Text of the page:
Front End Pick Drill Review

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There are many drills rowers and scullers can do while training, however of all them nothing compares to the Pick Drill. The Pick Drill is your basic bread and butter drill that every oarsman should have in their repertoire. The Pick Drill can be executed from both the Finish of the stroke (the back end) or the Catch of the stroke (the front end). In this post we will discuss the Front End Pick Drill.

The goals of the Front End Pick Drill are the following:

• Practicing Blade Placement

• Control & Balance

• Drive Sequencing

• Catch Timing and Blade Depth

How to execute:

1. Sit at Front Stops with blades fully covered. Keep the body position calm and relaxed while being strong and upright. Use the core to help balance the boat and sit confidently at the catch.

2. First Few Inches – Take the first few inches of the stroke, extract the blades cleanly, and repeat. Feel the blades grip the water at each catch and “squeeze” the stroke without tearing or ripping at the water.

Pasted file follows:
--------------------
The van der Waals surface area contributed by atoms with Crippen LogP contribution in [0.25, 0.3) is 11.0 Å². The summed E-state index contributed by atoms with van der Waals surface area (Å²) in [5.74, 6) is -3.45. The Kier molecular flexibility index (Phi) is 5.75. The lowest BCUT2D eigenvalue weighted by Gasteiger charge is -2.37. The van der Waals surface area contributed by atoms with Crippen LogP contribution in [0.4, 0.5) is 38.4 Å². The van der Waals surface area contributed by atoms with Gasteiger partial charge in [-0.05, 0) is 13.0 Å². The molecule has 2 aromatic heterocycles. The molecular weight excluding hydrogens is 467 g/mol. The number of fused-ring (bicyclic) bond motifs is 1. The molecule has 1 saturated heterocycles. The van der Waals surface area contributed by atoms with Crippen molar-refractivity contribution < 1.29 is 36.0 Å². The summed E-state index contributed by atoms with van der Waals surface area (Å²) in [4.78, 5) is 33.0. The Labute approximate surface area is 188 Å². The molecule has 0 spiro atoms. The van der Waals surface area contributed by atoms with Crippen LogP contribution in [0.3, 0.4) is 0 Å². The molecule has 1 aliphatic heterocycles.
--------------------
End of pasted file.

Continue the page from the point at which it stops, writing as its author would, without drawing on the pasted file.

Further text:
3. Half Slide – After drilling the first few inches lengthen the slide out to half slide and repeat the strokes at this length. Make sure the arms stay long and the body position remains forward, The drive comes solely from the legs at this stage.

4. Legs Only – After the half slide stage lengthen the drive out to include full legs. As before, keep the arms long and the body forward and remain suspended off the oars. The body weight should be up and light off the seat rather than sitting heavy down in the boat. Suspension is key.

5. Legs & Body – The next step is to introduce the body. The body swing connects through the hips and builds from the momentum that the legs have created during the initial drive phase. The focus should remain on staying suspended and accelerating the drive.

6. Full Stroke – Finally engage the arms and complete the full stroke. The arms should add the final piece of acceleration to the stroke and help squeeze the finish off.
As with all drills – practice makes perfect. Do not expect the Front End Pick Drill to be easily done in your first few attempts. However, this drill can significantly improve technique and confidence.

Henry Palmer,  (8.8.14)

 

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